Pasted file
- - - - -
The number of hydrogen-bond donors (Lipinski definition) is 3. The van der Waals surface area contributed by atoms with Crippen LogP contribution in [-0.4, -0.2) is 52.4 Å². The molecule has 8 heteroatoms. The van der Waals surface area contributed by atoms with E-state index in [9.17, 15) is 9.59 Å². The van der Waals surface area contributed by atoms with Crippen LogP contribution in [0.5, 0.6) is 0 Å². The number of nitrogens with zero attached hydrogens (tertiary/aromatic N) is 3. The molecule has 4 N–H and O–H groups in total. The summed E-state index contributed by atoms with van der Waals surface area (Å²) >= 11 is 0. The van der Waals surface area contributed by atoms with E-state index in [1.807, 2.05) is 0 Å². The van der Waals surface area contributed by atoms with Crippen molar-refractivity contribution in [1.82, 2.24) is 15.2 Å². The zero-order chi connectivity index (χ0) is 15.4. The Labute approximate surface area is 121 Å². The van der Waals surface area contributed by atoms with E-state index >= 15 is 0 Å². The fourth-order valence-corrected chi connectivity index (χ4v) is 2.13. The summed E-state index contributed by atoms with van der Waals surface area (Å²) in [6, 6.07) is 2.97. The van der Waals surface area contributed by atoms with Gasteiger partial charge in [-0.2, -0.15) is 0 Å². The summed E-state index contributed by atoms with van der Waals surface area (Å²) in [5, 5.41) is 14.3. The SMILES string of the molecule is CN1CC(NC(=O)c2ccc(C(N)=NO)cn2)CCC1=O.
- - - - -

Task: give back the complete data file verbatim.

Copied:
The number of hydrogen-bond donors (Lipinski definition) is 3. The van der Waals surface area contributed by atoms with Crippen LogP contribution in [-0.4, -0.2) is 52.4 Å². The molecule has 8 heteroatoms. The van der Waals surface area contributed by atoms with E-state index in [9.17, 15) is 9.59 Å². The van der Waals surface area contributed by atoms with Crippen LogP contribution in [0.5, 0.6) is 0 Å². The number of nitrogens with zero attached hydrogens (tertiary/aromatic N) is 3. The molecule has 4 N–H and O–H groups in total. The summed E-state index contributed by atoms with van der Waals surface area (Å²) >= 11 is 0. The van der Waals surface area contributed by atoms with E-state index in [1.807, 2.05) is 0 Å². The van der Waals surface area contributed by atoms with Crippen molar-refractivity contribution in [1.82, 2.24) is 15.2 Å². The zero-order chi connectivity index (χ0) is 15.4. The Labute approximate surface area is 121 Å². The van der Waals surface area contributed by atoms with E-state index >= 15 is 0 Å². The fourth-order valence-corrected chi connectivity index (χ4v) is 2.13. The summed E-state index contributed by atoms with van der Waals surface area (Å²) in [6, 6.07) is 2.97. The van der Waals surface area contributed by atoms with Gasteiger partial charge in [-0.2, -0.15) is 0 Å². The summed E-state index contributed by atoms with van der Waals surface area (Å²) in [5, 5.41) is 14.3. The SMILES string of the molecule is CN1CC(NC(=O)c2ccc(C(N)=NO)cn2)CCC1=O.